The implications of Hendley’s rigorous and groundbreaking study are profound, for not only the legal profession in Russia, but also lawyers in other legal jurisdictions or political regimes. It shows the importance of the state in structuring, not only the bar, but also the system of legal education, especially in authoritarian contexts. In contrast to Heinz and Laumann’s classic “two hemispheres” of the Chicago bar, which distinguished lawyers based on client types, in many authoritarian regimes, the state overshadows clients as the key external force that shapes the social structure of the legal profession. Furthermore, the study also suggests that professional socialization in law schools not only leads to different career paths for law students, but also contributes to their distinct political orientations. Most civil law countries have multiple legal professions with various degrees of proximity to the state (judges, prosecutors, advocates, in-house counsel, etc.), and law students are socialized into these professional roles partially according to their political beliefs. This political dimension of professional socialization is often overlooked in existing studies of legal education. Whether it is nature or nurture remains an intriguing question for future research.
All lawyers in private practice must recognize the possibility of opening a summons and seeing their names listed as defendants. Many private practitioners are more concerned about malpractice than professional discipline. The Preface to the Restatement of Law Governing Lawyers captures the regulatory role of malpractice in stating that “the remedy of malpractice liability and the remedy of disqualification are practically of greater importance in most law practice than the risk of disciplinary proceedings.”
Despite the important role that malpractice plays in influencing lawyer conduct, only a small number of empirical scholars have studied legal malpractice claims. That is one reason why we should welcome the recent book by Herbert M. Kritzer and Neil Vidmar, When Lawyers Screw Up: Improving Access to Justice for Legal Malpractice Victims. As suggested by the book title, the book persuasively makes the case for change because a large percentage of victims are deprived of a meaningful remedy in pursuing legal malpractice claims.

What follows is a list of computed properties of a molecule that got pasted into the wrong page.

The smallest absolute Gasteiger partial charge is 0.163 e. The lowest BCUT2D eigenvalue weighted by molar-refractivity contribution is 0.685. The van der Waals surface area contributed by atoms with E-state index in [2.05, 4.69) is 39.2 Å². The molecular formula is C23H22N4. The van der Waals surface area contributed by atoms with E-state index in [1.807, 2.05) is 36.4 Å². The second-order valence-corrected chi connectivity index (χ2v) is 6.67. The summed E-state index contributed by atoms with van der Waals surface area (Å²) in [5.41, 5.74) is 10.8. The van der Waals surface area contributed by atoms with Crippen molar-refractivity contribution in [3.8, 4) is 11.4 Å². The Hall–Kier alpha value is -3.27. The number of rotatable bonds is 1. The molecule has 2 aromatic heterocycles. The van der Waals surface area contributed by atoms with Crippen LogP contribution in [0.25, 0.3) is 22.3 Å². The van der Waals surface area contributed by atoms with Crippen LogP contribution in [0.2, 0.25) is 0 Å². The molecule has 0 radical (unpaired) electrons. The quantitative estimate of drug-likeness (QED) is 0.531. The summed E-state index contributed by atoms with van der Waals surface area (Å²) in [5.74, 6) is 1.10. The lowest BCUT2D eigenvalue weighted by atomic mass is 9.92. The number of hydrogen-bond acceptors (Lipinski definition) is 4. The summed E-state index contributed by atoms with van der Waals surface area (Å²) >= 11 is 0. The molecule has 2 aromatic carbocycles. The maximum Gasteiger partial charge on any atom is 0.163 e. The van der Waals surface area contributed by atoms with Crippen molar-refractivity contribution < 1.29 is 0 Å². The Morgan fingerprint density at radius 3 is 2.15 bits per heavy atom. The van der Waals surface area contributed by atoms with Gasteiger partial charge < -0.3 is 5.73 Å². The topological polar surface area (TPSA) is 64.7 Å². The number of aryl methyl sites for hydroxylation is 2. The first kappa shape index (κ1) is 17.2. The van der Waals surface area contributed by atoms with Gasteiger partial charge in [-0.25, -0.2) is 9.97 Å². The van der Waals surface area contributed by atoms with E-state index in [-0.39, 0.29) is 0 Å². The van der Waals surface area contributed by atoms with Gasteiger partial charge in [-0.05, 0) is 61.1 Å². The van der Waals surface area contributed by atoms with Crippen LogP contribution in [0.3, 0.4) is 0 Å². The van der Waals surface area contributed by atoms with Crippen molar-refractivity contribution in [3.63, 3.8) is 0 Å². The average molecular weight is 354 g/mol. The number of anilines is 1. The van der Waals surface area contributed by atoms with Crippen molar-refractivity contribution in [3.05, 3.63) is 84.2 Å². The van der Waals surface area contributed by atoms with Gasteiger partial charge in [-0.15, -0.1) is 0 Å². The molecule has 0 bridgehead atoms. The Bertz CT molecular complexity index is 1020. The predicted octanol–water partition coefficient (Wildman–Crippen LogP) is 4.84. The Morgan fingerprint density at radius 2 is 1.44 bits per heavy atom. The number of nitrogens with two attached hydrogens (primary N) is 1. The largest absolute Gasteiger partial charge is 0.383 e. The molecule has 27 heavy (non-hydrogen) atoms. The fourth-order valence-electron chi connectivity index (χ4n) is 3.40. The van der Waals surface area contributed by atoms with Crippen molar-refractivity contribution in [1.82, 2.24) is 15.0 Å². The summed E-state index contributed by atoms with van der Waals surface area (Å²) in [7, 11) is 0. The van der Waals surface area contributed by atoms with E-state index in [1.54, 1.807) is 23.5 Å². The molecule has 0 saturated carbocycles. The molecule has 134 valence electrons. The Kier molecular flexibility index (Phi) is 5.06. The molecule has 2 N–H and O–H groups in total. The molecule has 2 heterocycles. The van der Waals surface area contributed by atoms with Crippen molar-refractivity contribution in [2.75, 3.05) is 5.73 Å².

In the introduction, Professors Kritzer and Vidmar note that the book’s purpose is to provide a portrait of legal malpractice claims. Unlike other studies conducted by bar groups and insurers, the book goes beyond providing statistical tabulations related to types of claims. The authors use different empirical methods and data sets to systematically analyze what gives rise to claims, how claims are handled, and the nature of claims. They also provide background information on the legal bases of claims and professional liability insurance. Their discussion provides context for lawyers, as well as lay people unfamiliar with the anatomy of a legal malpractice case, the role that malpractice insurers play, and the profile of the defense and plaintiffs’ bars.
Throughout the book, the authors use data and other information to demonstrate that lawyers’ professional liability is not a “unitary phenomena.” (P. 4.) Rather, they assert that there are two distinct worlds: “one involving claims in the context of legal services for individuals and family businesses and one for claims arising from work on behalf of large corporate entities.” (P. 4.) This analytical framework builds on the “two hemispheres” construct used by John P. Heinz and Edward Laumann in their Chicago Lawyers study to describe the two segments of legal practitioners. One hemisphere serves primarily the corporate sector and the other primarily serves the personal services sector. Understanding the differences in the two hemispheres helps explain the different outcomes related to whether and how a malpractice claim will be brought and handled.